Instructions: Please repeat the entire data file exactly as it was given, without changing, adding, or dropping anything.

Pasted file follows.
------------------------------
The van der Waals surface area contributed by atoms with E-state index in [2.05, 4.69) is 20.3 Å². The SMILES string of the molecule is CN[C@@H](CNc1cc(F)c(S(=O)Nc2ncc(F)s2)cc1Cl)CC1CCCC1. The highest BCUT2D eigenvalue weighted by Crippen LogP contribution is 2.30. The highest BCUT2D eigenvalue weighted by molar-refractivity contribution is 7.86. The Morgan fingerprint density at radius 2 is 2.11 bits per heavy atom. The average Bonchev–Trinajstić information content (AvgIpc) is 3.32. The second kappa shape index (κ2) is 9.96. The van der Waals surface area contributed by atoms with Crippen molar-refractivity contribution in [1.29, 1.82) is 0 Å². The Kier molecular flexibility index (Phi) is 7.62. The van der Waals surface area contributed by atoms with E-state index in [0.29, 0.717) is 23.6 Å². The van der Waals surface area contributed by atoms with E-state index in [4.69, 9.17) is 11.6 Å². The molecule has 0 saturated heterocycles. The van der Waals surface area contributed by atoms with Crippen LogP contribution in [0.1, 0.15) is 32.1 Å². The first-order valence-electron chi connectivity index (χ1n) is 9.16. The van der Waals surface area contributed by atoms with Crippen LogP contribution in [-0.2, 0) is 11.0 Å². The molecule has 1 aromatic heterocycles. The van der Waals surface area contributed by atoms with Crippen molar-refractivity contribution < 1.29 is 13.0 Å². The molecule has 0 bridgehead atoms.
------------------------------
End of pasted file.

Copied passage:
The van der Waals surface area contributed by atoms with E-state index in [2.05, 4.69) is 20.3 Å². The SMILES string of the molecule is CN[C@@H](CNc1cc(F)c(S(=O)Nc2ncc(F)s2)cc1Cl)CC1CCCC1. The highest BCUT2D eigenvalue weighted by Crippen LogP contribution is 2.30. The highest BCUT2D eigenvalue weighted by molar-refractivity contribution is 7.86. The Morgan fingerprint density at radius 2 is 2.11 bits per heavy atom. The average Bonchev–Trinajstić information content (AvgIpc) is 3.32. The second kappa shape index (κ2) is 9.96. The van der Waals surface area contributed by atoms with Crippen molar-refractivity contribution in [1.29, 1.82) is 0 Å². The Kier molecular flexibility index (Phi) is 7.62. The van der Waals surface area contributed by atoms with E-state index in [0.29, 0.717) is 23.6 Å². The van der Waals surface area contributed by atoms with E-state index in [4.69, 9.17) is 11.6 Å². The molecule has 0 saturated heterocycles. The van der Waals surface area contributed by atoms with Crippen LogP contribution in [0.1, 0.15) is 32.1 Å². The first-order valence-electron chi connectivity index (χ1n) is 9.16. The van der Waals surface area contributed by atoms with Crippen LogP contribution in [-0.2, 0) is 11.0 Å². The molecule has 1 aromatic heterocycles. The van der Waals surface area contributed by atoms with Crippen molar-refractivity contribution < 1.29 is 13.0 Å². The molecule has 0 bridgehead atoms.